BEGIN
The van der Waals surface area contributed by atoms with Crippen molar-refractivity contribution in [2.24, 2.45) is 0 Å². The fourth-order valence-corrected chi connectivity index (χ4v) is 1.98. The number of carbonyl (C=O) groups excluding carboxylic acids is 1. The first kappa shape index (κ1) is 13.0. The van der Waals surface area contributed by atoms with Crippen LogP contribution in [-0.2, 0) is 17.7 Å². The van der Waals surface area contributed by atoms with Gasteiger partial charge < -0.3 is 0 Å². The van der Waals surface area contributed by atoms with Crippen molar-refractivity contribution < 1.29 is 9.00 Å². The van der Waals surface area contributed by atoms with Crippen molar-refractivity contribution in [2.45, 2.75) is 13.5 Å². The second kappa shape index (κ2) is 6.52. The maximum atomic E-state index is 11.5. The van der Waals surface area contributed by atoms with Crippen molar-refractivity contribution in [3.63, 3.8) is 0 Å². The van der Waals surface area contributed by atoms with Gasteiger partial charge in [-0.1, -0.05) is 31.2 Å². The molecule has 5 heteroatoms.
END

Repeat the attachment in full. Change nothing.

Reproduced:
The van der Waals surface area contributed by atoms with Crippen molar-refractivity contribution in [2.24, 2.45) is 0 Å². The fourth-order valence-corrected chi connectivity index (χ4v) is 1.98. The number of carbonyl (C=O) groups excluding carboxylic acids is 1. The first kappa shape index (κ1) is 13.0. The van der Waals surface area contributed by atoms with Crippen LogP contribution in [-0.2, 0) is 17.7 Å². The van der Waals surface area contributed by atoms with Gasteiger partial charge < -0.3 is 0 Å². The van der Waals surface area contributed by atoms with Crippen molar-refractivity contribution < 1.29 is 9.00 Å². The van der Waals surface area contributed by atoms with Crippen molar-refractivity contribution in [2.45, 2.75) is 13.5 Å². The second kappa shape index (κ2) is 6.52. The maximum atomic E-state index is 11.5. The van der Waals surface area contributed by atoms with Crippen molar-refractivity contribution in [3.63, 3.8) is 0 Å². The van der Waals surface area contributed by atoms with Gasteiger partial charge in [-0.1, -0.05) is 31.2 Å². The molecule has 5 heteroatoms.